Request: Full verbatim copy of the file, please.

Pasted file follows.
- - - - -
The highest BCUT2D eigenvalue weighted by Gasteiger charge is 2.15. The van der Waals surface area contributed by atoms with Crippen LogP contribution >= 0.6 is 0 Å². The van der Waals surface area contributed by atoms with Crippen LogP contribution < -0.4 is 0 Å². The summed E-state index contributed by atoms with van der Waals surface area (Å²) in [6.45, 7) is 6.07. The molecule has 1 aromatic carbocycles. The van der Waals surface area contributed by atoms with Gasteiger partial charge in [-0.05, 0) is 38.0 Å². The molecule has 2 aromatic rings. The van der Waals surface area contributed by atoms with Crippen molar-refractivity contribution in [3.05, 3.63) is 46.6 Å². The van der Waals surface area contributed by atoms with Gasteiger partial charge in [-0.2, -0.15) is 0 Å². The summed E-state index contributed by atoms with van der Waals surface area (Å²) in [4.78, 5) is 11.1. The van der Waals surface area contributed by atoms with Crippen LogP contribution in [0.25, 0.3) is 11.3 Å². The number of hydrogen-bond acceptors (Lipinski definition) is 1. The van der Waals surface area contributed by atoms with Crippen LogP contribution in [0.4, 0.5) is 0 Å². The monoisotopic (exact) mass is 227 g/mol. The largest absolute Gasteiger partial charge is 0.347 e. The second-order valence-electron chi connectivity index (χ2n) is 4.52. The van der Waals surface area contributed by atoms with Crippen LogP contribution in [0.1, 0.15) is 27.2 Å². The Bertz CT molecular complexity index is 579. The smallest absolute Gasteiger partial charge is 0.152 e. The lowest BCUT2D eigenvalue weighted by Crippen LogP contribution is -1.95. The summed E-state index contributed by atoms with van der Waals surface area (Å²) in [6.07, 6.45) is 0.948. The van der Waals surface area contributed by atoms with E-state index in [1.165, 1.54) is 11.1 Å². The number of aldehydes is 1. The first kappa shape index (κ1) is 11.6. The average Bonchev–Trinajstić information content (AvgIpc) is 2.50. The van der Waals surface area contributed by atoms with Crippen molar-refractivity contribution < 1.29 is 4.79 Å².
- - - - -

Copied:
The highest BCUT2D eigenvalue weighted by Gasteiger charge is 2.15. The van der Waals surface area contributed by atoms with Crippen LogP contribution >= 0.6 is 0 Å². The van der Waals surface area contributed by atoms with Crippen LogP contribution < -0.4 is 0 Å². The summed E-state index contributed by atoms with van der Waals surface area (Å²) in [6.45, 7) is 6.07. The molecule has 1 aromatic carbocycles. The van der Waals surface area contributed by atoms with Gasteiger partial charge in [-0.05, 0) is 38.0 Å². The molecule has 2 aromatic rings. The van der Waals surface area contributed by atoms with Crippen molar-refractivity contribution in [3.05, 3.63) is 46.6 Å². The van der Waals surface area contributed by atoms with Gasteiger partial charge in [-0.2, -0.15) is 0 Å². The summed E-state index contributed by atoms with van der Waals surface area (Å²) in [4.78, 5) is 11.1. The van der Waals surface area contributed by atoms with Crippen LogP contribution in [0.25, 0.3) is 11.3 Å². The number of hydrogen-bond acceptors (Lipinski definition) is 1. The van der Waals surface area contributed by atoms with Crippen LogP contribution in [0.4, 0.5) is 0 Å². The monoisotopic (exact) mass is 227 g/mol. The largest absolute Gasteiger partial charge is 0.347 e. The second-order valence-electron chi connectivity index (χ2n) is 4.52. The van der Waals surface area contributed by atoms with Crippen LogP contribution in [0.1, 0.15) is 27.2 Å². The Bertz CT molecular complexity index is 579. The smallest absolute Gasteiger partial charge is 0.152 e. The lowest BCUT2D eigenvalue weighted by Crippen LogP contribution is -1.95. The summed E-state index contributed by atoms with van der Waals surface area (Å²) in [6.07, 6.45) is 0.948. The van der Waals surface area contributed by atoms with E-state index in [1.165, 1.54) is 11.1 Å². The number of aldehydes is 1. The first kappa shape index (κ1) is 11.6. The average Bonchev–Trinajstić information content (AvgIpc) is 2.50. The van der Waals surface area contributed by atoms with Crippen molar-refractivity contribution < 1.29 is 4.79 Å².